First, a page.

A couple of weeks ago, I represented EMC at ODCA’s annual event called Forecast. Open Data Center Alliance (or ODCA) is a worldwide organization comprising of Enterprise end users and providers, with both coming together to enable open and interoperable cloud. I personally am a big fan of ODCA and have mentioned many times in my previous entries the importance of the organization in solutionization. Here is a brief perspective on ODCA and how EMC is collaborating to come up with open and interoperable solutions.
ODCA’s working model
I’ll start with a brief overview of the working model, for those who may not be familiar with ODCA. ODCA operates at many levels of the solution adoption life cycle. It starts with the documentation of usage models by stating the requirements for the solutions. There is a big catalog of usage models that the organization has already published, and the organization continues to refine existing usage models as well as add new. The members take the requirements and add them to their RFP process in order to encourage the providers to align their offerings. To prove newer concepts, the members may work with providers on Proof of Concepts. ODCA announced the formation of Solution planning and a deployment work-stream, marking a higher focus on solution adoption.
ODCA comes together with its annual event in San Francisco to share its usages, PoCs, and partner solutions. I had described, in an earlier blog, the event as ‘right-sized’ for the likes of cloud technologists like me. By ‘Right-sized’ I mean targeted learning + targeted business meetings + targeted networking. Targeted learning because I get insightful discussions in my area from a mix of cloud consumers, providers, and thought leaders. Furthermore, I prefer targeted meetings and networking as most ODCA attendees tend to be actual end users or IT technologists of cloud computing.
Forecast ’14 didn’t disappoint me, even with my already heightened expectations. This year’s keynotes had a higher energy than year’s past with the inclusion of speakers like Jonathan Bryce, Executive Director of OpenStack foundation, and David Linthicum, the visionary Cloud Analyst from Gigaom Research. The tech talks were richer in content as well, with insights to how ODCA usage models could be used in real life applications and in conjunction with industry standards. An interesting Tech talk to reference here would be the work TSystem did with the Tosca model to showcase cross cloud VM migration. TOSCA is an open standard from OASIS that defines the interoperable description of services and applications hosted on the cloud. The PoC recommended the reference model for such a migration, using Tosca specification, and published the output for members to make use of.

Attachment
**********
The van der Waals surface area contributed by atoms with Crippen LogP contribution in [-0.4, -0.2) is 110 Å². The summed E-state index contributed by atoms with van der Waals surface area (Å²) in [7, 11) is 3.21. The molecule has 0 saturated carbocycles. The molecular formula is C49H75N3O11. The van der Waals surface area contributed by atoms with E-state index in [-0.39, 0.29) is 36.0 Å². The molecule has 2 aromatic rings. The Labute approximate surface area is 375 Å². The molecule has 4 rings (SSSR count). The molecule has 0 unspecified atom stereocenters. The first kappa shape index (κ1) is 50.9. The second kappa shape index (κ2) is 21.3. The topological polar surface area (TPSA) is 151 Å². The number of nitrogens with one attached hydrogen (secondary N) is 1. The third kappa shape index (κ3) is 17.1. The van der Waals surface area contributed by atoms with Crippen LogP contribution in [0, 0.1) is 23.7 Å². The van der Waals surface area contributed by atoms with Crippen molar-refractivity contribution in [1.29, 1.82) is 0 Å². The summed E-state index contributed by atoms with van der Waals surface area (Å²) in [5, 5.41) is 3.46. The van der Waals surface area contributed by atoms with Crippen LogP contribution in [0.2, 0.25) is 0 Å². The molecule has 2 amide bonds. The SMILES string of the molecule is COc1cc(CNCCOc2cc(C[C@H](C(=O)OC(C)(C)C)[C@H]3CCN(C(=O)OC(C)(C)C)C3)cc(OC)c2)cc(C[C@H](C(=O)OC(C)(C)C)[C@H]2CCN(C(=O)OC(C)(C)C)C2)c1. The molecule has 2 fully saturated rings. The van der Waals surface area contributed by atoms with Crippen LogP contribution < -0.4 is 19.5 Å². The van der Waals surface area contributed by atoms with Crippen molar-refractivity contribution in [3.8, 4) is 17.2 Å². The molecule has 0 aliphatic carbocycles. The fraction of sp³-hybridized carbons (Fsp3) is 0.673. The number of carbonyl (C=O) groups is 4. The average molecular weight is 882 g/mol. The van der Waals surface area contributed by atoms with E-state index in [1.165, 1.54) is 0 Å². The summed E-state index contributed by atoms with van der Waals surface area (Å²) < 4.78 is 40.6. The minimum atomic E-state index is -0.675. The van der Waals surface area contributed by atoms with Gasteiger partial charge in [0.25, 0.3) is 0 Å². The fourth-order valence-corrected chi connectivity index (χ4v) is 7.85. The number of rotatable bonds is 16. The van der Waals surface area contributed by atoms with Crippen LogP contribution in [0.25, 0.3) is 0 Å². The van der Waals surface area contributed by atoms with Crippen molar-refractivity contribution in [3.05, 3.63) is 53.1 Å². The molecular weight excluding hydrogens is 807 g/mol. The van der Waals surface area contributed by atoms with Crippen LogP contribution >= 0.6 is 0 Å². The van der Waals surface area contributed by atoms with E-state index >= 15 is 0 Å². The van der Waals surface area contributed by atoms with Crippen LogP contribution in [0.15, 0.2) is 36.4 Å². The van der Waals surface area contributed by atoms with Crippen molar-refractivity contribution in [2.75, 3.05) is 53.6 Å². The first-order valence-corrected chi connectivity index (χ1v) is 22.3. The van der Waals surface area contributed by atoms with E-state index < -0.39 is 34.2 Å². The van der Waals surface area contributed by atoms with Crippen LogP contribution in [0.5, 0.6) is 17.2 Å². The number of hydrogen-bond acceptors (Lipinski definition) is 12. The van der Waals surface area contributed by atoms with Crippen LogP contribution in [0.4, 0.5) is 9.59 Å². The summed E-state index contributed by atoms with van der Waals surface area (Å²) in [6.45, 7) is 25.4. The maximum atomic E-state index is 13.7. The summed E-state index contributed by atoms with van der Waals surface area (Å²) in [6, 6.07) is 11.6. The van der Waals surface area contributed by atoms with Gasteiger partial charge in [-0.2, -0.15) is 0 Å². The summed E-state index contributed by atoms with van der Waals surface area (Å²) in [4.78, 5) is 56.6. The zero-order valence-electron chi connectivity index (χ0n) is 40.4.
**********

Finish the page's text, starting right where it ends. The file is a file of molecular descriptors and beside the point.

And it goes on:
The NDA 1:1’s were my favorite part of the event. I see others use these 1:1’s for sales and marketing, but I figure sale’s guys already get plenty of other opportunities to do that. These opportunities, in my mind, are best used to discuss strategic technology trends and directions. For example, I got a wealth of insights on my latest passion for Trusted Cloud Infrastructure. IT Director for BMW defined, for me, the use case and importance of trust in ‘connected cars’. SVP of Cloud, CapGemini, highlighted the importance of trust metrics in a managed Cloud environment. These are the kind of interactions that separates ODCA from other venues, in my mind.
EMC solutions alignment to ODCA
I introduced ODCA audience to the EMC Hybrid Cloud in my sponsored keynote at Forecast. The keynote highlighted how the EMC Hybrid Cloud addressed the requirement of interoperable cloud as stated in the usage model ‘VM Interoperability in a Hybrid Cloud Environment’. The solution supports the three ODCA usage scenarios, plus a whole lot more.
Usage scenario 1: Interoperability, which includes interconnectability and portability.
Usage scenario 2: Move or copy between private and public cloud.
Usage scenario 3: Leverage common operations across cloud
In its current release, the EMC Hybrid Cloud supports said usage scenarios between the Private Cloud and vCloud Air public cloud on the VMWare stack. In future releases, however, they plan to open it up to multiple providers and support a multi-cloud environment, much like OpenStack.
Apart from the hybrid cloud, another usage alignment to highlight would be on Scale out Storage. Isilon 7.1 supports many of the requirements listed in the usage model. For example, when ODCA calls out requirements for multi-protocol support, not only does Isilon support block and file, but it also supports HDFS. With HDFS support a user could run Hadoop queries on top of data stored in any file format. Also added is support for various security and availability requirements. So it is not surprising that we have a popular product, as it meets the requirements of end users, as stated in the ODCA usage model.
Stay tuned for a lot more products and solutions, aligned or guided by ODCA requirements, in the near future.
I feel inclined to call it a wrap for now, but look out for continued references to ODCA in my future writings. It is natural that EMC, in its quest for interoperable cloud, will continue to foster close relationship and alignment with ODCA. I wish ODCA the very best in its cause and vision, and wish to work together to see this vision through completion.